Throughout my recovery, I had many people – some of them close to me – who did not understand how I felt, or understand why I was still in pain so many months after my PE. Sometimes, it was hard to talk about because it was so personal. How much – or how little – you share about your recovery is entirely up to you. During my recovery, I often found that sharing less was more. I found out pretty quickly that all I could do was share information about my situation, and if the people in my personal life didn’t understand, I moved on to talking with a community of my peers who knew exactly what I was going through.

Sometimes, sharing just a few general things about blood clot recovery can be helpful.
  • It’s different for everyone, and can include physical and emotional healing
  • Recovery can take a long time, but there’s no set time line
  • It’s not like a healing from a cold or a broken bone, it’s more like healing from major trauma
  • Some people require ongoing treatment for blood clots, which may involve taking medication and going to frequent doctor visits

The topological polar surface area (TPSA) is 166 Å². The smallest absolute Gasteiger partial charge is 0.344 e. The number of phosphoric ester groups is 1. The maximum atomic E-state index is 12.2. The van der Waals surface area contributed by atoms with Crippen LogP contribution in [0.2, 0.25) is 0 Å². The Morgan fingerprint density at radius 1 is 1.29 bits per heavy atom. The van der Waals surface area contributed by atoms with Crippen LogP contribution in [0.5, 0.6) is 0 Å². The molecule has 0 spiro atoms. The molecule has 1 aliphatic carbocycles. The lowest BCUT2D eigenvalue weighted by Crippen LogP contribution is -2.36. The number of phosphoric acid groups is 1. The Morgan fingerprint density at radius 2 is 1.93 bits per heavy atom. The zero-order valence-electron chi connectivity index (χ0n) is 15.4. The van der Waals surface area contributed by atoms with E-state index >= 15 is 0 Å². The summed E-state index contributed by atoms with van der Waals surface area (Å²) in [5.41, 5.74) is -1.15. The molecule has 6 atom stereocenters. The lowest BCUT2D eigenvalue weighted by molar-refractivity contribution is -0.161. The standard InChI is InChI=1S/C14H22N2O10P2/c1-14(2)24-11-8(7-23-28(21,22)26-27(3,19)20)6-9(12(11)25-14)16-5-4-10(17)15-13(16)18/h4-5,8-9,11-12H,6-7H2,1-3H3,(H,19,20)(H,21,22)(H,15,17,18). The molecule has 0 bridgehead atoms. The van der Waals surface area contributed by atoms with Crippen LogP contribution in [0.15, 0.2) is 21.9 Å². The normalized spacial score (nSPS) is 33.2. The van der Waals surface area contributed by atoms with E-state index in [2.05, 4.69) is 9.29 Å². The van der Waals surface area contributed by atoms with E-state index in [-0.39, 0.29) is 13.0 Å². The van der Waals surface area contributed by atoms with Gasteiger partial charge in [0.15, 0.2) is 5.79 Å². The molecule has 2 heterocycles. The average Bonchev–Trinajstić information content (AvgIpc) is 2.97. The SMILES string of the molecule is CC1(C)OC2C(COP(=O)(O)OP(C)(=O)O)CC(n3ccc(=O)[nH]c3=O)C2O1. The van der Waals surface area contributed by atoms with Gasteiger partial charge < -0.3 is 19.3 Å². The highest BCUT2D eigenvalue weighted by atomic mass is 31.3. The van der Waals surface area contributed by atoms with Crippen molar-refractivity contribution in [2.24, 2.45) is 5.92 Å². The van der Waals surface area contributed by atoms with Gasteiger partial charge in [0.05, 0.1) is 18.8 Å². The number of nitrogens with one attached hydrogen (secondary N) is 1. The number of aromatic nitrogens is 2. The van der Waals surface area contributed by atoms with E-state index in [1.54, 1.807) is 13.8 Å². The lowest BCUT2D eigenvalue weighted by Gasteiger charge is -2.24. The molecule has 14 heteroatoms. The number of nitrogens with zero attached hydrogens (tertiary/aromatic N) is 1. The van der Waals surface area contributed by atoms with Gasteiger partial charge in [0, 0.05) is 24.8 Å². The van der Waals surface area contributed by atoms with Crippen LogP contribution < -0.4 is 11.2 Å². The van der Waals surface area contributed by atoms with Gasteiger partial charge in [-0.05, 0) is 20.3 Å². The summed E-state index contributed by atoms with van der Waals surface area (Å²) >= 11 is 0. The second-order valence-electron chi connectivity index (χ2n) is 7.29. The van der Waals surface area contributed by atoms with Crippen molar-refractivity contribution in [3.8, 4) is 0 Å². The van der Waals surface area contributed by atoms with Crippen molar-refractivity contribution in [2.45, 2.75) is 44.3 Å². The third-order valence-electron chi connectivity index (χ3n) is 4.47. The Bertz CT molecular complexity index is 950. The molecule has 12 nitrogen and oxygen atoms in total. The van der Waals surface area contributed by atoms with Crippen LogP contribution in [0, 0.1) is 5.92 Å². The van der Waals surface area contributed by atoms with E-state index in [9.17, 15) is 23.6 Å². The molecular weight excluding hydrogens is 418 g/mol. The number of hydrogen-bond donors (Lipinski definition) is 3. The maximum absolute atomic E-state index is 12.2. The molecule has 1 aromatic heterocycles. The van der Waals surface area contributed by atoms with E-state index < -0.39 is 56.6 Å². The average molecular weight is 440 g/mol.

• Sometimes, people who are recovering may look normal on the outside, but they’re still healing on the inside
  • Blood clots are painful

Read more important things about what recovery from a blood clot can be like.

Focus on Blood Clot Prevention

It is true that not all blood clots can be prevented. About 30 percent of all blood clots that occur do not have a cause, or a known risk factor. However, there are several important things that you can do to prevent blood clots from happening, or from happening again.

The most important things that you can do to prevent blood clots are simple, and sharing them is an important part of blood clot awareness. If I had known or done these things in my situation, it may not have been as bad as it was.

Everyone can take simple steps to help prevent life-threatening blood clots.
  • Know your risk for blood clots. If you know your risk for blood clots or know when you might be in a situation that puts you at risk for blood clots like surgery or pregnancy, you can take additional steps to prevent blood clots. It is true that knowledge is power, or key, even when it comes to preventing blood clots. If you don’t know if you could be at risk, talk to your doctor about your concerns.
  • Know the signs and symptoms of blood clots. If you know the signs and symptoms of blood clots, you can seek help, hopefully before you find yourself in a life-threatening situation.
  • Know when to seek medical attention. If you think you might have a blood clots, seek help from your doctor or the hospital immediately. Don’t wait to see if it gets worse – or better. Get checked out sooner rather than later.